Most people aren't aware that Brown is two cases. The first and unanimous ruling struck down school segregation on May 17, 1954, without issuing orders on how to bring the practice to an end. The second Brown decision, a year later and also unanimous, is significant because even though the court again decided to end segregation, it did so in a complicated and controversial way. The court ruled on May 31, 1955, that the federal courts must "enter such orders and decrees consistent with this opinion as are necessary and proper to admit to public schools on a racially non-discriminatory basis with all deliberate speed the parties to these cases." The legal team of Thurgood Marshall, Robert Carter, Oliver Hill, Constance Backer Motley, Spottswood Robinson, Jack Greenberg, and others, had won again, and they were celebrating their great victory—until a young African-American secretary looked up the world "deliberate" in a dictionary and figured out it meant "slow." And indeed, it turned out to mean not just "slow," but "cautious," "wary"; deliberate in the sense of "ponderous" or "awkward," as if each step in the implementation was taken in pain and at great cost.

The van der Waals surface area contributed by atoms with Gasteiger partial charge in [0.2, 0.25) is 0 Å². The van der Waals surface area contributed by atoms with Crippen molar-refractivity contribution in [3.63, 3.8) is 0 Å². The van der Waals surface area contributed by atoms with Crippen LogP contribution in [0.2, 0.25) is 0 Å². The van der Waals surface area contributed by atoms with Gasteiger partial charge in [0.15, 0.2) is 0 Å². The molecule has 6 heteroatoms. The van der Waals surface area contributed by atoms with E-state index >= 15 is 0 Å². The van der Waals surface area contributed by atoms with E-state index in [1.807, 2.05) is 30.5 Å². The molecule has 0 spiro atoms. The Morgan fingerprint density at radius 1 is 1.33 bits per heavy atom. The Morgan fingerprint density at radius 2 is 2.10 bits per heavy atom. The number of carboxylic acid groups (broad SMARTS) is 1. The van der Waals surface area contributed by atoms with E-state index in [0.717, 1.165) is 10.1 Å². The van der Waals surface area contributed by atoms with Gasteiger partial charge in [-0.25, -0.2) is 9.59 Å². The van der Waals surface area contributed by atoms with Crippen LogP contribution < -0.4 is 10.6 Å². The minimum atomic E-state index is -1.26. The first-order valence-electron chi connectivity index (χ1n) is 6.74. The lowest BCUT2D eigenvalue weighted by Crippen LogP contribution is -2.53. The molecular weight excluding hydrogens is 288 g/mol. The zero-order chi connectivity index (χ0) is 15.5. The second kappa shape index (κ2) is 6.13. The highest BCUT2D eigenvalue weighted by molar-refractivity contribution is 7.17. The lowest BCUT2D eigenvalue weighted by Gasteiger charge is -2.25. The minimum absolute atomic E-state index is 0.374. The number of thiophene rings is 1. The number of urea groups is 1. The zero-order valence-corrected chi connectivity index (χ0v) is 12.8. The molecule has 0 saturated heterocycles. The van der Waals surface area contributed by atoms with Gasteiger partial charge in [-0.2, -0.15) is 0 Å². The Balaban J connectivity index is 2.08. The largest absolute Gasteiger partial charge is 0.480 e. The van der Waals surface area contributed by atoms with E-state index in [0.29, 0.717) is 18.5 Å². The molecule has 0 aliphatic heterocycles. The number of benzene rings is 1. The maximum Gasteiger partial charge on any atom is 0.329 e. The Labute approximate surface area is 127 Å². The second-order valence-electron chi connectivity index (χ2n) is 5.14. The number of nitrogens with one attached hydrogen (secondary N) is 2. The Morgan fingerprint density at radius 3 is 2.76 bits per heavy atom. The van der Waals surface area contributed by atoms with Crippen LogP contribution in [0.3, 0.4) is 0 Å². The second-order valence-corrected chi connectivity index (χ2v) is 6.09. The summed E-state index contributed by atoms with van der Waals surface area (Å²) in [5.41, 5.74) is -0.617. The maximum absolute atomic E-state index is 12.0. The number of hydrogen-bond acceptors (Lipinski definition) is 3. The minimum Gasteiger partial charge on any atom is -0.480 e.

Progress toward racial equality and integration may have been slow; but resistance came quickly. In March 1956, some 19 U.S. Senators and 81 representatives signed a "Southern Manifesto," which they placed in the Congressional Record, saying they'd use every lawful means to resist integration. In 1957, Arkansas governor Orval Faubus sent the Arkansas National Guard to Little Rock Central High to block the entry of black children. Alabama governor George Wallace, who took office in 1963, built his political foundation on "segregation now, segregation tomorrow, segregation forever." In some places, such as Virginia, more than a decade would pass before the court's demand would be addressed. In fact, in parts of Virginia, and in some southern cities, including Little Rock, officials simply closed the public school systems.